As for a comparison, Dyson is way up there in my opinion. Rashid or Stark haven’t innovated as much as he has. Jonathon Ive has been milking a single cow for a few years now. Dyson is still trying to blaze a new trail. I don’t know any other designer that has built up such a big company from almost nothing.

Maybe “cashing in” is not the best expression, but what i mean is, he’s got the “fame” of innovator, and now he does these modifications on an existing invention, and the papers hail him as the inventor, I’m afraid I find that quite unfair.
Again I do respect him, it is difficult not to, but I stay critical of this point, albeit maybe a media communication point.

When I saw this product on core77 a while ago I thought big deal. But last week I had a chance to use one and it was very impressive. I couldn’t belive how quick it was, just a few seconds and my hands were dry.

I don’t care much about who came up with this particular idea because it is probably the best solution to the problem and i think many designers would come up with a similar device.

Props to Dyson and his marketing machine for getting it out there.

Personally, I’ve always been more impressed with this dryer…

Its loud as hell, but at least you don’t have to look at it for a few seconds to figure out that its a dryer if you’ve never seen it. Plus it ripples your skin like crazy!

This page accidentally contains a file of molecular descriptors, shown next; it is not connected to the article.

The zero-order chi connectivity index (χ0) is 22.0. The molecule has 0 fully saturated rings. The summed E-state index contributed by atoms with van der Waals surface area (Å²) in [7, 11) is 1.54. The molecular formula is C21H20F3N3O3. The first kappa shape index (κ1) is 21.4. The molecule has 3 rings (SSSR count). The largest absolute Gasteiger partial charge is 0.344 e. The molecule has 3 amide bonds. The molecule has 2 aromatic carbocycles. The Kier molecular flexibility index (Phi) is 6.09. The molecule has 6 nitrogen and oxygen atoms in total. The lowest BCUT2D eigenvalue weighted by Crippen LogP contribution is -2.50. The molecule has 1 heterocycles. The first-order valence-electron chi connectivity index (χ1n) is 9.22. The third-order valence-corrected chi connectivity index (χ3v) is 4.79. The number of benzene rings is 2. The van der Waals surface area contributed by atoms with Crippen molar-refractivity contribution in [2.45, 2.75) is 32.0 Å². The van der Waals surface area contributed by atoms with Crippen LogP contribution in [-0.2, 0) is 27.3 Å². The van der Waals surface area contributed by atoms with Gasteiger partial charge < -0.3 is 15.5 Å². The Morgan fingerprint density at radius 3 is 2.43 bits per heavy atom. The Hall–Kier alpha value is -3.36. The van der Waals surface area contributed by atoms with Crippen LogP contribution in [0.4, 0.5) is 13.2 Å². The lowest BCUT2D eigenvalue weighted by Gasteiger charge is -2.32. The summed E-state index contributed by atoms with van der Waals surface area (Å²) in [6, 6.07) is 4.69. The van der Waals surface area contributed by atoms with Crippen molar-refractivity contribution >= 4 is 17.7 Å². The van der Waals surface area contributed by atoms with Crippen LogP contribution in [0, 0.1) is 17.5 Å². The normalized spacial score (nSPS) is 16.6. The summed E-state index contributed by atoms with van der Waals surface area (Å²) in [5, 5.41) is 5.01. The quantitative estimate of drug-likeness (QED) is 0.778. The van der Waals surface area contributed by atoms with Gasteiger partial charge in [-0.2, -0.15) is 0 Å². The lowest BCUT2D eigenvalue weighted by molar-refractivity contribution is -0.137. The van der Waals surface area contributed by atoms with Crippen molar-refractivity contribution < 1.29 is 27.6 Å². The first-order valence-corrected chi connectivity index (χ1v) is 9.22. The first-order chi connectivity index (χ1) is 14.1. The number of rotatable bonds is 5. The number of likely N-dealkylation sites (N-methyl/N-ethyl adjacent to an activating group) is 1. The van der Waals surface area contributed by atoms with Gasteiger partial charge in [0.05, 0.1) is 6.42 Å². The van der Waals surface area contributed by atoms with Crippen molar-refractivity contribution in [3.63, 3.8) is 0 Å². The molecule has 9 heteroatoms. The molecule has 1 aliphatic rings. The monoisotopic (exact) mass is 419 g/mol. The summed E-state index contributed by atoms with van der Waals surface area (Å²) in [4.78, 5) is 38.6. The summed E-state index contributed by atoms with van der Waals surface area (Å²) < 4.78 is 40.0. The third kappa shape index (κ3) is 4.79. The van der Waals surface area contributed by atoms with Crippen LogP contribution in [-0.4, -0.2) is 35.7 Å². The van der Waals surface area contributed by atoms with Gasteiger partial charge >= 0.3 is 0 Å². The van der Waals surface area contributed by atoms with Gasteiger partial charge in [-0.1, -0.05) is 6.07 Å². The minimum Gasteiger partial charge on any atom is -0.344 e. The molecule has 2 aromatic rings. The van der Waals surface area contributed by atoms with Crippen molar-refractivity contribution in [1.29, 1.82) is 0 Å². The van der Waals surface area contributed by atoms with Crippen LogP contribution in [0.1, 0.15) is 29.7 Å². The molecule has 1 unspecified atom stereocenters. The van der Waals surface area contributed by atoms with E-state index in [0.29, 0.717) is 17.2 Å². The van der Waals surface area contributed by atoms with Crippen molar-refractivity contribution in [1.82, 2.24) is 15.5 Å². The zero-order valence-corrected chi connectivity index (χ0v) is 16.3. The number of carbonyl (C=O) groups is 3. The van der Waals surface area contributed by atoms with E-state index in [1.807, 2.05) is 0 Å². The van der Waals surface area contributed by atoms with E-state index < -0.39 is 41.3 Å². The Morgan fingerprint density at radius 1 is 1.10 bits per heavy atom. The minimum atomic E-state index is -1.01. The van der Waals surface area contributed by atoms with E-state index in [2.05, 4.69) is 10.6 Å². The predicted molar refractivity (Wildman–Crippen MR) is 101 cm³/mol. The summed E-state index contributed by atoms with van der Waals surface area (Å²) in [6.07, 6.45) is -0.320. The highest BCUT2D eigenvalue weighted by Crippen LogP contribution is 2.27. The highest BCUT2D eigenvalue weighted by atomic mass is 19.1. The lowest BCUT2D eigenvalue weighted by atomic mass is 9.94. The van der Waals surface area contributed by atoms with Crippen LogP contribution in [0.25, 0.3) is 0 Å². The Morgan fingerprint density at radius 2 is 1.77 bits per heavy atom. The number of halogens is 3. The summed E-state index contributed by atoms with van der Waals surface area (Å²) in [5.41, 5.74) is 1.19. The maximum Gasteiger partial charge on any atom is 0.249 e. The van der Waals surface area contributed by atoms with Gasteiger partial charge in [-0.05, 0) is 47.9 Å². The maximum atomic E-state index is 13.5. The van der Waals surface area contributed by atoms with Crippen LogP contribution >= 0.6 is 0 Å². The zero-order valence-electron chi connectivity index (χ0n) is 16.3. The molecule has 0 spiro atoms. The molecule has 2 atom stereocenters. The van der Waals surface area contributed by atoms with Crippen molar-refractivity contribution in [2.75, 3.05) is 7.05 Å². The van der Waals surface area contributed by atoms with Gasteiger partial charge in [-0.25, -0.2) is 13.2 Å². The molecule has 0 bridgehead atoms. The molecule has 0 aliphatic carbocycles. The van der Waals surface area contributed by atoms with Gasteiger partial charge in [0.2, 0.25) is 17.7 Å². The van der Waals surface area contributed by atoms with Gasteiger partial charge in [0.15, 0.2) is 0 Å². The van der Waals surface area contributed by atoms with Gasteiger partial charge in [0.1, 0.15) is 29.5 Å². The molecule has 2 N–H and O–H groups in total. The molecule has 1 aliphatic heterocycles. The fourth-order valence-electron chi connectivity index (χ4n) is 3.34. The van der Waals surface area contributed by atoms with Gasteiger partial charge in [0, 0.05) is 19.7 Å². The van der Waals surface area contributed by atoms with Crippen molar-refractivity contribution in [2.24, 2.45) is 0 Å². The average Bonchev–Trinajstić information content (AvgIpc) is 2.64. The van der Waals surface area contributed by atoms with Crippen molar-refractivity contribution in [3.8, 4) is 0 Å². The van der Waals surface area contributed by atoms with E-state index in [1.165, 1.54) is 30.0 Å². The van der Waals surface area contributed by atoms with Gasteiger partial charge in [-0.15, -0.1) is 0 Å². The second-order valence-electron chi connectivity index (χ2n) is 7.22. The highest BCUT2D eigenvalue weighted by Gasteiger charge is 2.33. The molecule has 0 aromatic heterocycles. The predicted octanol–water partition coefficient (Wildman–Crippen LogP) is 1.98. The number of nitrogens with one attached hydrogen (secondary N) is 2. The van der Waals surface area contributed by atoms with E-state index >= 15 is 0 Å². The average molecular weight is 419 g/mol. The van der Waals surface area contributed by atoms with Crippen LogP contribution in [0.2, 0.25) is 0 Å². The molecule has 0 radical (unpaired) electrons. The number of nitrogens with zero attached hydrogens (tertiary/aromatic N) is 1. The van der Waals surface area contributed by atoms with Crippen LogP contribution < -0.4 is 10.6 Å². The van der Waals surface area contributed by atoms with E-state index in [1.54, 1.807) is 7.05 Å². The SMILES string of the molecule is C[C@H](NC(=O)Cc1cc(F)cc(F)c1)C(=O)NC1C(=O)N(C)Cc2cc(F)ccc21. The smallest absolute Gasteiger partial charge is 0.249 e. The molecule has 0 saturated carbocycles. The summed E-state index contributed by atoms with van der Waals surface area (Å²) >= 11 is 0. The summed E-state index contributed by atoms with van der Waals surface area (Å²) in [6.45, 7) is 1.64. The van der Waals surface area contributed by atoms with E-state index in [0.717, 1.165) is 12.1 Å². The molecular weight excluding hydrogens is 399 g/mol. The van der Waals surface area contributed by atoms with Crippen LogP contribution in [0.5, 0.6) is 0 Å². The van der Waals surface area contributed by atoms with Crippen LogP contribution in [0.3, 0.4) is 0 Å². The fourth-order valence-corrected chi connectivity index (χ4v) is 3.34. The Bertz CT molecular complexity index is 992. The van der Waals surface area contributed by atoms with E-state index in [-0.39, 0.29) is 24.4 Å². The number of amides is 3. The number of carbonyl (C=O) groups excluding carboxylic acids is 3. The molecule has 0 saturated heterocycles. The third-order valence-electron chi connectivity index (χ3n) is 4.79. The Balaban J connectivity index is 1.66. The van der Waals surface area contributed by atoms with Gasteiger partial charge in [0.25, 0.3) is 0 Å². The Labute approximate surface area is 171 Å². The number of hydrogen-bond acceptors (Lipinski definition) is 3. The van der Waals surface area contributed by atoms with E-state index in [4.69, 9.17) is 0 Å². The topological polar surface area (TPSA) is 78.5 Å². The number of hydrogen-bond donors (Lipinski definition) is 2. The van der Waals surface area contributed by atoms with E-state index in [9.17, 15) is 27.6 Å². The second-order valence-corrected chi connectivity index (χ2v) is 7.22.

I predict Dyson will claim that his Bagless vacuum cleaners are actually alien souls dropped off on the planet by an evil warlord. Oh, wait… that would have been this guy…


Dyson builds, tests, refines and really don’t care about its looks untill the mother WORKS. Dyson made the jump from “designer” to “product design engineer” aka, make prouducts from the ground up that fill a real need, work well and are profitable.

zippy 30 years in harness

Do those products really fit a need? Dude acts like he is starting a revolution with something people use once a week… now if he could design a carpet that turned dust and dog hair into electricity or something, sure, put him on the front page all day long…

Dude, things that MANY people use once a week are the things that should be improved. I think your right though for if he could invent a carpet that did that he should get the nobel prize in physics for that is what that little solution would take.